Internal Revenue Service commissioner John Koskinen has informed the Senate Judiciary Oversight Subcommittee that his agency will not revoke the tax-exempt status of colleges and universities that oppose gay marriage on religious grounds, the Washington Post reports.
Following the U.S. Supreme Court's ruling legalizing same-sex marriage earlier this summer, religious leaders expressed fears that religious universities, charities, and other institutions could lose their tax-exempt status if they opposed the legality of gay marriage. During a hearing last week, Sen. Mike Lee (R-UT) asked Koskinen whether he would commit to "not tak[ing] any action to remove the tax exempt status from religious colleges or universities based on their belief that...marriage is between a man and a woman."
"I can make that commitment," said Koskinen, who added that the agency sees "no basis for changing our examination criteria as a result of this Supreme Court case." Moreover, Koskinen said, if the agency were to reconsider the tax-exempt status of religious institutions, "we would issue it for public comment. There would be no surprises....The public would have plenty of notice and plenty of opportunity to comment, and that's not going to happen in the next two and a half years."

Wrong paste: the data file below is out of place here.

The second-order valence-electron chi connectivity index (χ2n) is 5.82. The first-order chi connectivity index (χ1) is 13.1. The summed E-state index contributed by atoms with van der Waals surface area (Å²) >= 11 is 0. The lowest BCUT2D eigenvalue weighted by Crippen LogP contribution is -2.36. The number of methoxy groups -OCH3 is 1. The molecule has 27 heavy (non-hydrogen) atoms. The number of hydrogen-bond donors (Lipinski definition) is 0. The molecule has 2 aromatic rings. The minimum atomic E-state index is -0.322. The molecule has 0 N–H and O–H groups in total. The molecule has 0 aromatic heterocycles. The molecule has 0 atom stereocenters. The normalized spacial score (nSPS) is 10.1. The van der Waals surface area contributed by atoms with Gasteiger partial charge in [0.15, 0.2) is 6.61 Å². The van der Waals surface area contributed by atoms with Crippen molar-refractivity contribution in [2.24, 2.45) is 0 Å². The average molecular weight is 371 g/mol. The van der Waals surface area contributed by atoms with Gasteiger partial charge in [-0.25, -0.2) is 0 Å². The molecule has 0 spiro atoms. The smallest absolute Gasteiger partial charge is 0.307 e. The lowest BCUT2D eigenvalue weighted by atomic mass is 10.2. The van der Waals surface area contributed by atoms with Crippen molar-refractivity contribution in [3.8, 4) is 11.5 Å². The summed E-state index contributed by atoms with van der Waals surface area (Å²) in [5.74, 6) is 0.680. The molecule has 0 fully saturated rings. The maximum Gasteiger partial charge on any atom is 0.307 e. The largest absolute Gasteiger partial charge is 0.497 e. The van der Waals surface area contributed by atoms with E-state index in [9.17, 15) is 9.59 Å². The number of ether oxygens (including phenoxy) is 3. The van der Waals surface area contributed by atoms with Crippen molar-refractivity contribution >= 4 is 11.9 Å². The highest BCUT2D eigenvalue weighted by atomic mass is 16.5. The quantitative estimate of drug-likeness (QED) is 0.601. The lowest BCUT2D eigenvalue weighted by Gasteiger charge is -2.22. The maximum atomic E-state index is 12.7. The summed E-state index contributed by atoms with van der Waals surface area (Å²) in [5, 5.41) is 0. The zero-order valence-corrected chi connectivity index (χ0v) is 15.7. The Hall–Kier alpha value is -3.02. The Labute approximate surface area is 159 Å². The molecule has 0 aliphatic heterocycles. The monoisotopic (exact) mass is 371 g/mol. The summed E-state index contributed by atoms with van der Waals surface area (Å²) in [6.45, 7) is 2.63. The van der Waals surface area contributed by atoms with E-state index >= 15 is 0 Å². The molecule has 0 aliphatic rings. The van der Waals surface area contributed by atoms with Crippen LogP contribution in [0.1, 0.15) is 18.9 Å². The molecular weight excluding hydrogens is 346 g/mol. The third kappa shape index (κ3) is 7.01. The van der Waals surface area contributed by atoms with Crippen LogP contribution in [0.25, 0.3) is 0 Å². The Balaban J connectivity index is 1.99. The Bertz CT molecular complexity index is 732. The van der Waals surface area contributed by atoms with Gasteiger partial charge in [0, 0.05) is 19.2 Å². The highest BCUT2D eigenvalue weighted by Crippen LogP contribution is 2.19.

Lee, however, pointed to the court's oral arguments in March, during which Justice Samuel A. Alito, Jr. referred to a 1983 decision in which the court ruled that Bob Jones University, a fundamentalist Christian college in South Carolina, was not entitled to tax-exempt status if it barred interracial marriages on campus. Solicitor General Donald B. Verrilli, Jr., arguing for same-sex couples, agreed that the tax status of institutions that barred same-sex marriage is "certainly going to be an issue," while Chief Justice John G. Roberts, Jr. seemed to concur, writing in his minority opinion that the issue eventually would come before the court.
"At this time there is no basis for us to revisit tax-exempt status on that grounds," said Koskinen, while seeming to leave open the possibility that the issue could be revisited in the future.
For his part, Lee, who has introduced legislation to protect the tax exemption of religious institutions, remained skeptical. "While I greatly appreciate Commissioner Koskinen's word that he will not target religious institutions for their religious beliefs," he said in a statement after the hearing, "it worries me, and it should worry every American, that the IRS does not absolutely disavow the power to target religious institutions based on their religious beliefs, even if the current IRS commissioner has committed not to use that power for the time being."